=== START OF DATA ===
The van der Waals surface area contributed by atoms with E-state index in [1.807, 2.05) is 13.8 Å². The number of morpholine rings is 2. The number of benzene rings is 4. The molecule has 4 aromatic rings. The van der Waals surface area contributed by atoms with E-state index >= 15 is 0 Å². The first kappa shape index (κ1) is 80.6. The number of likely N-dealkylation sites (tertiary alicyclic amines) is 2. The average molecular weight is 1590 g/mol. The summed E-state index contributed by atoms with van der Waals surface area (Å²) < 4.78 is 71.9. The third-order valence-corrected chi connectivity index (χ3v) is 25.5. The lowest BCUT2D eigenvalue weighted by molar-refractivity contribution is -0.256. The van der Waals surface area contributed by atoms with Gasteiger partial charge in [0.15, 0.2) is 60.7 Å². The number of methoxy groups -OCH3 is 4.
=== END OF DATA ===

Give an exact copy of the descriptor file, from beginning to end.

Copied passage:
The van der Waals surface area contributed by atoms with E-state index in [1.807, 2.05) is 13.8 Å². The number of morpholine rings is 2. The number of benzene rings is 4. The molecule has 4 aromatic rings. The van der Waals surface area contributed by atoms with E-state index >= 15 is 0 Å². The first kappa shape index (κ1) is 80.6. The number of likely N-dealkylation sites (tertiary alicyclic amines) is 2. The average molecular weight is 1590 g/mol. The summed E-state index contributed by atoms with van der Waals surface area (Å²) < 4.78 is 71.9. The third-order valence-corrected chi connectivity index (χ3v) is 25.5. The lowest BCUT2D eigenvalue weighted by molar-refractivity contribution is -0.256. The van der Waals surface area contributed by atoms with Gasteiger partial charge in [0.15, 0.2) is 60.7 Å². The number of methoxy groups -OCH3 is 4.